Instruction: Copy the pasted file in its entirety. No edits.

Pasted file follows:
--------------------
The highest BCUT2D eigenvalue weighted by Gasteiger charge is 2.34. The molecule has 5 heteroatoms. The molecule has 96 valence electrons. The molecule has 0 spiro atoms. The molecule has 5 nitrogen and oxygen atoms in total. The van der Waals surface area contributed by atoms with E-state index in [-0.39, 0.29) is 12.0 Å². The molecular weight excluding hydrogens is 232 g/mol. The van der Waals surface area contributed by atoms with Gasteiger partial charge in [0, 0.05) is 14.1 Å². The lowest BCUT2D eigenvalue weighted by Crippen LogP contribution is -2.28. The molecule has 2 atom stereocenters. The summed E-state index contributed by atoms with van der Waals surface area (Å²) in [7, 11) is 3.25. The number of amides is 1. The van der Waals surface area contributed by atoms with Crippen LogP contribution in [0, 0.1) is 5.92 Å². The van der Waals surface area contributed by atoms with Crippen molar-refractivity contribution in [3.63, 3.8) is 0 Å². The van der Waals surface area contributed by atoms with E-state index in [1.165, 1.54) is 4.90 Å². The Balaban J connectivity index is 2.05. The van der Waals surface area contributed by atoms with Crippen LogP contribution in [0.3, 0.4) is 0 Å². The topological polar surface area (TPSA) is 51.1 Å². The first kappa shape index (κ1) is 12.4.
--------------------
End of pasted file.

The highest BCUT2D eigenvalue weighted by Gasteiger charge is 2.34. The molecule has 5 heteroatoms. The molecule has 96 valence electrons. The molecule has 0 spiro atoms. The molecule has 5 nitrogen and oxygen atoms in total. The van der Waals surface area contributed by atoms with E-state index in [-0.39, 0.29) is 12.0 Å². The molecular weight excluding hydrogens is 232 g/mol. The van der Waals surface area contributed by atoms with Gasteiger partial charge in [0, 0.05) is 14.1 Å². The lowest BCUT2D eigenvalue weighted by Crippen LogP contribution is -2.28. The molecule has 2 atom stereocenters. The summed E-state index contributed by atoms with van der Waals surface area (Å²) in [7, 11) is 3.25. The number of amides is 1. The van der Waals surface area contributed by atoms with Crippen LogP contribution in [0, 0.1) is 5.92 Å². The van der Waals surface area contributed by atoms with Crippen molar-refractivity contribution in [3.63, 3.8) is 0 Å². The van der Waals surface area contributed by atoms with E-state index in [1.165, 1.54) is 4.90 Å². The Balaban J connectivity index is 2.05. The van der Waals surface area contributed by atoms with Crippen LogP contribution in [0.3, 0.4) is 0 Å². The topological polar surface area (TPSA) is 51.1 Å². The first kappa shape index (κ1) is 12.4.